Veganism is a diet that sees those following it abstain from eating any products that are sourced from animals. But is veganism healthier? Is it easier to become vitamin B12 deficient? And is it a diet high enough in protein? We address these questions.
Why is veganism so popular?
In 2016 The Vegan Society and Vegan Life Magazine commissioned research that estimated there are currently over half a million vegans in Britain, which is a significant increase on the 150,000 estimated in 2006, making veganism one of Britain’s fastest-growing lifestyle movements. This research also showed that 42% of vegans are aged 15 to 34 compared to just 14% who are over 65, suggesting the trend of growth is likely to increase.
Reasons for going vegan vary depending on the individual but typically relate to sustainability, health, and animal welfare. A shift towards positive portrayal in the media has undoubtedly contributed to more widespread popularity; including documentaries on the realities and consequences of animal agriculture; high-profile athletes following a plant-based diet; and vegan blogs and recipes on social media.
Is it healthier to be vegan?
High meat intake has been extensively linked to increased risk of non-communicable diseases, including cardiovascular disease, cancers, and diabetes.
The International Agency for Research on Cancer recently reclassified processed meat as Group 1 (carcinogenic) and red meat as Group 2A (probably carcinogenic) cancer risks.
Furthermore, a review of the evidence concluded the highest intakes of processed meat are associated with a 32% increased risk of type 2 diabetes (T2D).
Independent of total red meat consumption, high-temperature cooking methods, especially barbequing, can further increase cancer and T2D risk among regular meat-eaters.
A separate review found that eating processed meat was associated with a 42% higher risk of cardiovascular disease and a 19% higher risk of T2D, but the researchers didn't find a higher risk among individuals eating unprocessed red meat, highlighting an important distinction.
What role does dairy play?
The evidence for the association between dietary intake of dairy products and disease risk is mixed and inconclusive, most likely due to the variation between products. For example, consumption of high-fat dairy and cheese has been shown to reduce the incidence of T2D.
Similarly, a review of the evidence has concluded that some dairy products, like yoghurt, might play a role in the prevention of T2D. Overall, evidence-based national diet surveys don't suggest a link between dairy and obesity and high blood pressure and even suggests that when consumed in the context of a healthy diet, it's inversely associated with obesity risk.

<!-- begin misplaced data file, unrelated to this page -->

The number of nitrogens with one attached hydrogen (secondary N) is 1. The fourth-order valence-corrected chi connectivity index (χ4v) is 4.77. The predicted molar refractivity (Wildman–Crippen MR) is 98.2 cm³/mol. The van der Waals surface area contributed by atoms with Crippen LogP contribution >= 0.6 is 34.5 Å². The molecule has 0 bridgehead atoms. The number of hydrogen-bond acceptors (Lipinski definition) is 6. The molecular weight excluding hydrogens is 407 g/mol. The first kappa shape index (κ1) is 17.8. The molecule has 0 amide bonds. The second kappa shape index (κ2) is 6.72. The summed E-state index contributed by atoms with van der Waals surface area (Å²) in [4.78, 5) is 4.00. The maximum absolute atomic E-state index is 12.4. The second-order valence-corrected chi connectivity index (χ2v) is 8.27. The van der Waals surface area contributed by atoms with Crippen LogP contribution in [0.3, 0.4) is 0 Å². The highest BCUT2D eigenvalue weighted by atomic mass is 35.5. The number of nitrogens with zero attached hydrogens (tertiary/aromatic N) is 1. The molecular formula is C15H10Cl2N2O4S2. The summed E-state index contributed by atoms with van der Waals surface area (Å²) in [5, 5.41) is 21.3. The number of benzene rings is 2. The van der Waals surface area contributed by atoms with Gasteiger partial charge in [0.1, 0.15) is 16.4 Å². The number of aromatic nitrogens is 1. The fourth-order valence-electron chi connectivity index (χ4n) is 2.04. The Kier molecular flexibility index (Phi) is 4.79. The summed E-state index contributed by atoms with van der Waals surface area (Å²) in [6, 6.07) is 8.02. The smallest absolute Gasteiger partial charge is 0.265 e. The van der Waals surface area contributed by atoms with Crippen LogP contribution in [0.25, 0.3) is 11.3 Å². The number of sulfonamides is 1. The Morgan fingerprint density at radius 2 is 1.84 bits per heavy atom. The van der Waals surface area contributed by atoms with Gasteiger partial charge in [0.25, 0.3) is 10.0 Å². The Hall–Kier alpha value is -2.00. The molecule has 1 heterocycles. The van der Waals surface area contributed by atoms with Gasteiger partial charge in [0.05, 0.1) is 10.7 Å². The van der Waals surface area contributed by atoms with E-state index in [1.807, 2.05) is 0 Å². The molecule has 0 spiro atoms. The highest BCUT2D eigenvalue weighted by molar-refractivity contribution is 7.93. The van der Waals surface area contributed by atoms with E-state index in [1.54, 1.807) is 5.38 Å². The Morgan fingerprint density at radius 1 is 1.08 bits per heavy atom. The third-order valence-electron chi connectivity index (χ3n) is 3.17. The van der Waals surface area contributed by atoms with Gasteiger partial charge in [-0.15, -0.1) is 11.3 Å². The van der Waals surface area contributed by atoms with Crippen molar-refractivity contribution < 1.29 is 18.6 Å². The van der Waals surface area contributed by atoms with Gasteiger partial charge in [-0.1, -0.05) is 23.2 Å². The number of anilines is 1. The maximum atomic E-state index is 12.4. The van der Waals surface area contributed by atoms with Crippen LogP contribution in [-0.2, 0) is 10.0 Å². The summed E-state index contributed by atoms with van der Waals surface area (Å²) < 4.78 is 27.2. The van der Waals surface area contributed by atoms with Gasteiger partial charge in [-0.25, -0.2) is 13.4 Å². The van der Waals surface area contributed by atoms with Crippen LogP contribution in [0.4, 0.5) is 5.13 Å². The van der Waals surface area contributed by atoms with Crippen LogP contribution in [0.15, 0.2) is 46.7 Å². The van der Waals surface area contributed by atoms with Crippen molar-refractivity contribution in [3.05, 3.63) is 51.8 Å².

Should you worry about the lack of protein?
Discussions surrounding vegan diets often involve protein, but this shouldn't be a concern with western plant-based diets, with the exception of high-level athletes. UK adults consume on average 70% more protein than required, with vegans also consuming above the recommended amount.
Varied and properly planned vegetarian and vegan diets are shown to be healthy, effective for weight loss, provide good maintenance of blood glucose levels. This results in metabolic and cardiovascular benefits including reversing atherosclerosis and decreasing cholesterol and blood pressure.
Plant-based diets are observed to reduce the risk of developing metabolic syndrome and T2D by approximately 50%, which points to the use of plant-based diets as a means of prevention and treatment of cardiovascular disease.
What are the pros and cons?
The average vegan diet benefits from increased vitamin C and fibre, and reduced saturated fat when compared to the average meat containing diet.
Typically, vegans also have a lower BMI, likely due to the reduction in saturated fat and the consumption of less energy-dense foods, which also translates to reduced cholesterol levels and cardiovascular disease risk.
Unsurprisingly, vegan diets contain significantly more fruits and vegetables, which are typically lacking in a western diet.
But a diet that excludes animal products has the potential to be deficient in calcium, vitamin D, iron, zinc, omega-3, and vitamin B12.
When purchasing dairy-free products, selecting fortified options can help to avoid these deficiencies. Similarly, tahini, a popular product in vegan dishes, is a good source of zinc, iron, and calcium.
Is going vegan sustainable?
The evidence for plant-based diets is compelling, but achieving total adherence to a plant-based diet on a population level is unrealistic and perhaps unnecessary.
A significant reduction in the consumption of meat products combined with increased consumption of plant-based foods, particularly fruit and vegetables, is likely to yield the positive benefits of a plant-based diet, while also reducing the likelihood of deficiencies.
The NHS acknowledges that vegan diets are suitable for all individuals other than children under the age of two, though a good understanding of dietary requirements is needed.
For older children and pregnant or breastfeeding women, care needs to be taken to ensure the necessary requirements for energy, calcium, iron, omega-3 fatty acids, and vitamin D are met.
When plant-based diets are both well planned and varied, they have the potential for extensive benefits in terms of both health and sustainability.
Harvard School of Public Health. (2010, May 18). Eating processed meats, but not unprocessed red meats, may raise risk of heart disease and diabetes, study finds. ScienceDaily. Retrieved March 14, 2022, from www.sciencedaily.com/releases/2010/05/100517161130.htm